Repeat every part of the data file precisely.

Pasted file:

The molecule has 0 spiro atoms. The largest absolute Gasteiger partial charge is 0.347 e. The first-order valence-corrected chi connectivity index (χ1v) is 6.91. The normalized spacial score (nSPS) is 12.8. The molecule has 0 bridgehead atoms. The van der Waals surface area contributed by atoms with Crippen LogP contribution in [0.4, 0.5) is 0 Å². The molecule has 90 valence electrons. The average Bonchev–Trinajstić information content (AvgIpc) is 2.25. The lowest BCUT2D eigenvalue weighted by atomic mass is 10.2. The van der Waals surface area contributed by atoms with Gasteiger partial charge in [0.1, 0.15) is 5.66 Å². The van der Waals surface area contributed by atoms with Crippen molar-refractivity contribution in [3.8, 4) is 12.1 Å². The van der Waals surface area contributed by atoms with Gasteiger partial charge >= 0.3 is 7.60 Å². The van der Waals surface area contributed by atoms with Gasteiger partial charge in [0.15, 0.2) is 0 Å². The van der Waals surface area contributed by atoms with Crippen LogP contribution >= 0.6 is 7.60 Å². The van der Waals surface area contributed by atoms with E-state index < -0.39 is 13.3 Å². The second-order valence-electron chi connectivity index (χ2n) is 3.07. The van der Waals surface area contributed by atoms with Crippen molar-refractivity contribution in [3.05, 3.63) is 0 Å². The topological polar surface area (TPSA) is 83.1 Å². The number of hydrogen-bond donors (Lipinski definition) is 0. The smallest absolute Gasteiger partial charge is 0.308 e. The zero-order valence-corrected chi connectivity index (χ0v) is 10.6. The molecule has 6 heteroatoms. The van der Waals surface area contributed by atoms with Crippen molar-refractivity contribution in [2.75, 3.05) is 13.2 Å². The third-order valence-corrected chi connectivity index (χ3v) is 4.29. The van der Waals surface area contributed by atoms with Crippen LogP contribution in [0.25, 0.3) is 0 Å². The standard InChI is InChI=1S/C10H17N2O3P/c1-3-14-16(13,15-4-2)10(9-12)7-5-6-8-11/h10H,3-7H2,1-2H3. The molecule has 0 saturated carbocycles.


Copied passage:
The molecule has 0 spiro atoms. The largest absolute Gasteiger partial charge is 0.347 e. The first-order valence-corrected chi connectivity index (χ1v) is 6.91. The normalized spacial score (nSPS) is 12.8. The molecule has 0 bridgehead atoms. The van der Waals surface area contributed by atoms with Crippen LogP contribution in [0.4, 0.5) is 0 Å². The molecule has 90 valence electrons. The average Bonchev–Trinajstić information content (AvgIpc) is 2.25. The lowest BCUT2D eigenvalue weighted by atomic mass is 10.2. The van der Waals surface area contributed by atoms with Gasteiger partial charge in [0.1, 0.15) is 5.66 Å². The van der Waals surface area contributed by atoms with Crippen molar-refractivity contribution in [3.8, 4) is 12.1 Å². The van der Waals surface area contributed by atoms with Gasteiger partial charge >= 0.3 is 7.60 Å². The van der Waals surface area contributed by atoms with Gasteiger partial charge in [0.15, 0.2) is 0 Å². The van der Waals surface area contributed by atoms with Crippen LogP contribution >= 0.6 is 7.60 Å². The van der Waals surface area contributed by atoms with E-state index < -0.39 is 13.3 Å². The second-order valence-electron chi connectivity index (χ2n) is 3.07. The van der Waals surface area contributed by atoms with Crippen molar-refractivity contribution in [3.05, 3.63) is 0 Å². The topological polar surface area (TPSA) is 83.1 Å². The number of hydrogen-bond donors (Lipinski definition) is 0. The smallest absolute Gasteiger partial charge is 0.308 e. The zero-order valence-corrected chi connectivity index (χ0v) is 10.6. The molecule has 6 heteroatoms. The van der Waals surface area contributed by atoms with Crippen molar-refractivity contribution in [2.75, 3.05) is 13.2 Å². The third-order valence-corrected chi connectivity index (χ3v) is 4.29. The van der Waals surface area contributed by atoms with Crippen LogP contribution in [0.25, 0.3) is 0 Å². The standard InChI is InChI=1S/C10H17N2O3P/c1-3-14-16(13,15-4-2)10(9-12)7-5-6-8-11/h10H,3-7H2,1-2H3. The molecule has 0 saturated carbocycles.